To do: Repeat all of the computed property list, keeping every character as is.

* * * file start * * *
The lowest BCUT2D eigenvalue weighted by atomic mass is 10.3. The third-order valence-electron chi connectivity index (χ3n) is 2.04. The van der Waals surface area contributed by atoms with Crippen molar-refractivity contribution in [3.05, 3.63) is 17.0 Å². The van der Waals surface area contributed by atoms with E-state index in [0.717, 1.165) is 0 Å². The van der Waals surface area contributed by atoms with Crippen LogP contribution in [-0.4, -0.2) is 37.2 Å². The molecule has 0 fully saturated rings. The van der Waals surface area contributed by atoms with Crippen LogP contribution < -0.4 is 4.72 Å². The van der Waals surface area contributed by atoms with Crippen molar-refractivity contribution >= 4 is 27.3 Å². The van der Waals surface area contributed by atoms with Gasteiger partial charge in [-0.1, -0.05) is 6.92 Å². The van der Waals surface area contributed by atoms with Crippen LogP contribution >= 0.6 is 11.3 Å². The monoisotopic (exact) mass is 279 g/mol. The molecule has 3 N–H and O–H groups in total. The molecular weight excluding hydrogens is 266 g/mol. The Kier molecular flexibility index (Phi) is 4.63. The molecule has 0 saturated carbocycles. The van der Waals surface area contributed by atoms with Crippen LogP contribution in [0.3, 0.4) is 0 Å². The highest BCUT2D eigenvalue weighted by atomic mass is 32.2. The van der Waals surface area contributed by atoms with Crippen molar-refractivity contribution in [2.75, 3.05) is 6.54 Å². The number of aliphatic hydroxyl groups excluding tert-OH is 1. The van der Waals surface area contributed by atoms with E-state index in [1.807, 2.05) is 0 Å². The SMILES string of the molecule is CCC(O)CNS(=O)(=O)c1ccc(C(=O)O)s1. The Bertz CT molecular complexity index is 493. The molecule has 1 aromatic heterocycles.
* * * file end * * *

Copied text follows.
The lowest BCUT2D eigenvalue weighted by atomic mass is 10.3. The third-order valence-electron chi connectivity index (χ3n) is 2.04. The van der Waals surface area contributed by atoms with Crippen molar-refractivity contribution in [3.05, 3.63) is 17.0 Å². The van der Waals surface area contributed by atoms with E-state index in [0.717, 1.165) is 0 Å². The van der Waals surface area contributed by atoms with Crippen LogP contribution in [-0.4, -0.2) is 37.2 Å². The molecule has 0 fully saturated rings. The van der Waals surface area contributed by atoms with Crippen LogP contribution < -0.4 is 4.72 Å². The van der Waals surface area contributed by atoms with Crippen molar-refractivity contribution >= 4 is 27.3 Å². The van der Waals surface area contributed by atoms with Gasteiger partial charge in [-0.1, -0.05) is 6.92 Å². The van der Waals surface area contributed by atoms with Crippen LogP contribution >= 0.6 is 11.3 Å². The monoisotopic (exact) mass is 279 g/mol. The molecule has 3 N–H and O–H groups in total. The molecular weight excluding hydrogens is 266 g/mol. The Kier molecular flexibility index (Phi) is 4.63. The molecule has 0 saturated carbocycles. The van der Waals surface area contributed by atoms with Crippen LogP contribution in [0.3, 0.4) is 0 Å². The highest BCUT2D eigenvalue weighted by atomic mass is 32.2. The van der Waals surface area contributed by atoms with Crippen molar-refractivity contribution in [2.75, 3.05) is 6.54 Å². The number of aliphatic hydroxyl groups excluding tert-OH is 1. The van der Waals surface area contributed by atoms with E-state index in [1.807, 2.05) is 0 Å². The SMILES string of the molecule is CCC(O)CNS(=O)(=O)c1ccc(C(=O)O)s1. The Bertz CT molecular complexity index is 493. The molecule has 1 aromatic heterocycles.